The Sunday Snog

By Sheril Kirshenbaum | September 13, 2009 2:22 pm

Soviet leader Leonid Brezhnev and East German President Erich Honecker share a kiss.

14-sovietleaderleonidbrezhnevandeas.jpg

CATEGORIZED UNDER: Culture

Comments (11)

  1. Sorbet

    Do you dwell on non-romantic male-male kissing of this kind in your book?

  2. @2 Sorbet,

    Yes, there is vastly more to kissing than romance of course.

  3. Erasmussimo

    In a vast and lonely world where there are sad people who could never find anybody who would kiss them, this is proof indeed that such people truly can find each other.

  4. Barry

    I can write some really great captions for this photo. And a little dialogue balloon for a comment from the white haired guy in the background. Want to see them?

  5. Ian

    Isn’t that “white haired guy in the background” Yelstin? If not it’s spookily close.

  6. John Kwok

    Bleech. I think Mussolini kissed Hitler too, if I’m not mistaken. Hope you don’t use this image in your book, Sheril.

  7. Blogger
  8. MarkD

    So, is this science?
    What is the point here? At least try and make it science and give some kind of link to some study or something.

    Might as well post pictures of kittens for no reason too.

  9. Barry

    “So, is this science?” – Yes, it is science. And lots of science blogs do post pictures of kittens (my favorite is Why Evolution Is True – which features pictures of kittens and cats every Saturday). And there’s lots of other great science stuff on the other science blogs too – internet polls, Catholic communion wafers, Mormon clothing, creationist museums, Canadian politics; the list is endless It’s all science. It’s all light years ahead of those boring Mr. Wizard shows of my generation. And, borrowing a phrase from another science blog, these new science subjects may be called “random ejaculations”, to use proper scientific terms. And you would be surprised at how much science is to be found within the words random and ejaculation (much of the general public is unaware of the detailed meanings). Reminds me of years ago, at the drive in movies, which were always double features, and had a break of about 15 minutes between the movies. I used to turn to my date and say “Look! It’s intromission time”; but she never got the scientific meaning of my pun. Today’s students would get it – thanks to the science blogs. Yes, it’s all science.

    But getting back to this photo; I can write some really great captions and dialogue balloons that really help to bring out the science involved.

  10. Soto

    The Boston Globe has a photo story that compliments your kissing research and Sunday snogs really well:
    http://www.boston.com/bigpicture/2009/09/a_collection_of_kisses.html

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About Sheril Kirshenbaum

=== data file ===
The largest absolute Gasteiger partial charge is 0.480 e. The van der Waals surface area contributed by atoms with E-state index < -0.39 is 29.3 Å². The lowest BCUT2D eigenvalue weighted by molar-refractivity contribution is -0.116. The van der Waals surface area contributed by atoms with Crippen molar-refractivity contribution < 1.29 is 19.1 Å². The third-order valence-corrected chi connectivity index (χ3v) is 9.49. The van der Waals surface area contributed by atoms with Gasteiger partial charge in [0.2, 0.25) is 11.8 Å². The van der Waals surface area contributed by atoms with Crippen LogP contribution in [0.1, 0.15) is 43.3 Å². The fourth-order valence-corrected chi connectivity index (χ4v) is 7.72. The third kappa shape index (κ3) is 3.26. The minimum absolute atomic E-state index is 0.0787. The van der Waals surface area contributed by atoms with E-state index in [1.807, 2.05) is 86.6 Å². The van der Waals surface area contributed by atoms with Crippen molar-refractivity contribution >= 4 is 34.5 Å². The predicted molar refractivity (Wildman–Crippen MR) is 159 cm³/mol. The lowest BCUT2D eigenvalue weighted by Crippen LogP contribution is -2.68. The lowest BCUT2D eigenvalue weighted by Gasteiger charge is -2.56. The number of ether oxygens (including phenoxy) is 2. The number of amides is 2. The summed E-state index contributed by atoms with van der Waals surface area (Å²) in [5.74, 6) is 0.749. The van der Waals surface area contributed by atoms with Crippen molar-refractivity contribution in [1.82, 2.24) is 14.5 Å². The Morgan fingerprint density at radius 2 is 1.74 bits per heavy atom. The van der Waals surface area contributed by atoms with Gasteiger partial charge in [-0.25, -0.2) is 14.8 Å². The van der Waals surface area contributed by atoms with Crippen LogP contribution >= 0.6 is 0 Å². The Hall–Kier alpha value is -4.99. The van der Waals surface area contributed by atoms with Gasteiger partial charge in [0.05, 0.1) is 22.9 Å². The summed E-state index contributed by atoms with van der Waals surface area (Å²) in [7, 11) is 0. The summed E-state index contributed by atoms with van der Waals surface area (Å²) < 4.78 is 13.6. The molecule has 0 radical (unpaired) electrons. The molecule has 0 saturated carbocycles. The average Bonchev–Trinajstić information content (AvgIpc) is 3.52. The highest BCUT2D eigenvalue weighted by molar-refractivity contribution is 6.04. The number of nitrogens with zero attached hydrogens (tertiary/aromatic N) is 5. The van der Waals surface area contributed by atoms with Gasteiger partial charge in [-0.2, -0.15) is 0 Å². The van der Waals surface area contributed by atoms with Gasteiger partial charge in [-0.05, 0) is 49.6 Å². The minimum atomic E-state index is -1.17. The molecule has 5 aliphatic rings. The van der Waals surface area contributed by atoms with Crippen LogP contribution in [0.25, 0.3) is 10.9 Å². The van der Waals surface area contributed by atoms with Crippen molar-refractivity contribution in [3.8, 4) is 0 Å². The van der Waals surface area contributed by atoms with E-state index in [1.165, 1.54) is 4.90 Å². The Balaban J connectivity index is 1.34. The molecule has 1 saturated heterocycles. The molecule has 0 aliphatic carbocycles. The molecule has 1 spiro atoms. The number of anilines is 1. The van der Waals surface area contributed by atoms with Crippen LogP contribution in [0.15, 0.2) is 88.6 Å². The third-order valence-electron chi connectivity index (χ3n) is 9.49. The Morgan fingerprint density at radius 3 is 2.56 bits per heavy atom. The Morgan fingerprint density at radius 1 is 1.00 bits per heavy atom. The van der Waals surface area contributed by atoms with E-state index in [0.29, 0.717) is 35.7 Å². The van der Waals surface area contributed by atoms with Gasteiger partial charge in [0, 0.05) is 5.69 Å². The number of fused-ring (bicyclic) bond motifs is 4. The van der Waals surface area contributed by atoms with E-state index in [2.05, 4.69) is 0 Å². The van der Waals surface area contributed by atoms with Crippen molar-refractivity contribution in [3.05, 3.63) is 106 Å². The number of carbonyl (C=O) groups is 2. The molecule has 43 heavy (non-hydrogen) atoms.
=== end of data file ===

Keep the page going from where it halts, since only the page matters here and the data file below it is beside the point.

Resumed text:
Sheril Kirshenbaum is a research scientist with the Webber Energy Group at the University of Texas at Austin's Center for International Energy and Environmental Policy where she works on projects to enhance public understanding of energy issues as they relate to food, oceans, and culture. She is involved in conservation initiatives across levels of government, working to improve communication between scientists, policymakers, and the public. Sheril is the author of The Science of Kissing, which explores one of humanity's fondest pastimes. She also co-authored Unscientific America: How Scientific Illiteracy Threatens Our Future with Chris Mooney, chosen by Library Journal as one of the Best Sci-Tech Books of 2009 and named by President Obama's science advisor John Holdren as his top recommended read. Sheril contributes to popular publications including Newsweek, The Washington Post, Discover Magazine, and The Nation, frequently covering topics that bridge science and society from climate change to genetically modified foods. Her writing is featured in the anthology The Best American Science Writing 2010. In 2006 Sheril served as a legislative Knauss science fellow on Capitol Hill with Senator Bill Nelson (D-FL) where she was involved in energy, climate, and ocean policy. She also has experience working on pop radio and her work has been published in Science, Fisheries Bulletin, Oecologia, and Issues in Science and Technology. In 2007, she helped to found Science Debate; an initiative encouraging candidates to debate science research and innovation issues on the campaign trail. Previously, Sheril was a research associate at Duke University's Nicholas School of the Environment and has served as a Fellow with the Center for Biodiversity and Conservation at the American Museum of Natural History and as a Howard Hughes Research Fellow. She has contributed reports to The Nature Conservancy and provided assistance on international protected area projects. Sheril serves as a science advisor to NPR's Science Friday and its nonprofit partner, Science Friday Initiative. She also serves on the program committee for the annual meeting of the American Association for the Advancement of Science (AAAS). She speaks regularly around the country to audiences at universities, federal agencies, and museums and has been a guest on such programs as The Today Show and The Daily Rundown on MSNBC. Sheril is a graduate of Tufts University and holds two masters of science degrees in marine biology and marine policy from the University of Maine. She co-hosts The Intersection on Discover blogs with Chris Mooney and has contributed to DeSmogBlog, Talking Science, Wired Science and Seed. She was born in Suffern, New York and is also a musician. Sheril lives in Austin, Texas with her husband David Lowry. Interested in booking Sheril Kirshenbaum to speak at your next event? Contact Hachette Speakers Bureau 866.376.6591 info@hachettespeakersbureau.com For more information, visit her website or email Sheril at srkirshenbaum@yahoo.com.

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